Fiscal mess: Deficit spins out of control
FM expresses concerns on the rising rate of Govt expenditure in social-sector, reports KA Badarinath.india Updated: Sep 29, 2006 01:43 IST
The country's fiscal deficit is spinning out of control and some corrective measures are needed. Finance Minister P Chidamabaram expressed his concerns on the rising rate of government expenditure in a note moved before the Cabinet Committee on Economic Affairs (CCEA). The CCEA is scheduled to discuss it on Friday.
According to sources, Chidambaram said expenditure — planned and non-planned — was mounting and the government might not be able to bring down the fiscal and revenue deficits as planned. Though there has been a spurt in revenue mobilisation, massive spending on social-sector programmes has upset the financial plan.
Chidambaram said the government might not be able to rein in the fiscal deficit — at 3.8 per cent of the GDP — as planned. He had projected Rs 1,48,686 crore as the fiscal deficit for 2006-07 in his budget speech. However, in the first four months, the fiscal deficit crossed Rs 86,404 crore, 58 per cent of the expected total.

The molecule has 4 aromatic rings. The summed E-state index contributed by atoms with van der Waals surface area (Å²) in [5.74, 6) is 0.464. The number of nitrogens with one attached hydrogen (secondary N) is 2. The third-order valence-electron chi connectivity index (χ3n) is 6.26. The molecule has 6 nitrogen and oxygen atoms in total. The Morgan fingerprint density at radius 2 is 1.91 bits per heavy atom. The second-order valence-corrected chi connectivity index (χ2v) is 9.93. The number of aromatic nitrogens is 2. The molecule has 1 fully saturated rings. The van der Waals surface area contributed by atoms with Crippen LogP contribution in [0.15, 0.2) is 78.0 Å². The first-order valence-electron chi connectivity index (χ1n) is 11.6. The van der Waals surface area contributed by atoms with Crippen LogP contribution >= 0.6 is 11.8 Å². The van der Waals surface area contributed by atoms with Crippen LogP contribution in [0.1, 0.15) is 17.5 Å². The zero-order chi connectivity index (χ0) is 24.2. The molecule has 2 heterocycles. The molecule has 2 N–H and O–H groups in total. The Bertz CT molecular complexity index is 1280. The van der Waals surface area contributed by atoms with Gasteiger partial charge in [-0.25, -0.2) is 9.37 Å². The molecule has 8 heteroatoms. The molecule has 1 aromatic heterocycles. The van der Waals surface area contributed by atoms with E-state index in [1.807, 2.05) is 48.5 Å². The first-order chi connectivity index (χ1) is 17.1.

The note said the targeted reduction in revenue deficit — from 2.6 per cent of the GDP last year to 2.1 per cent this year — would not be possible without corrective measures. The revenue deficit in the first four months of the financial year is Rs 78,210 crore — 92 per cent of the revenue deficit targeted for 2006-07.
A senior official of the Finance Ministry said the note was moved by the minister following a directive by Prime Minister Manmohan Singh.
"Once the CCEA discusses it, some directions may be given to curb expenditure in the next six months," the official said.
The sources said Chidambaram pointed out that resources would have to be found to meet the demand for Rs 40,00 crore in the next six months. This is in addition to the additional expenditure of Rs 8,668 crore committed while presenting the first batch of supplementary grants to Parliament.
The solution could be threefold: limit subsidies to small and medium farmers, the urban poor and farm labourers; transfer all centrally sponsored schemes to states; and cut down on administrative expenditure and travel expenses.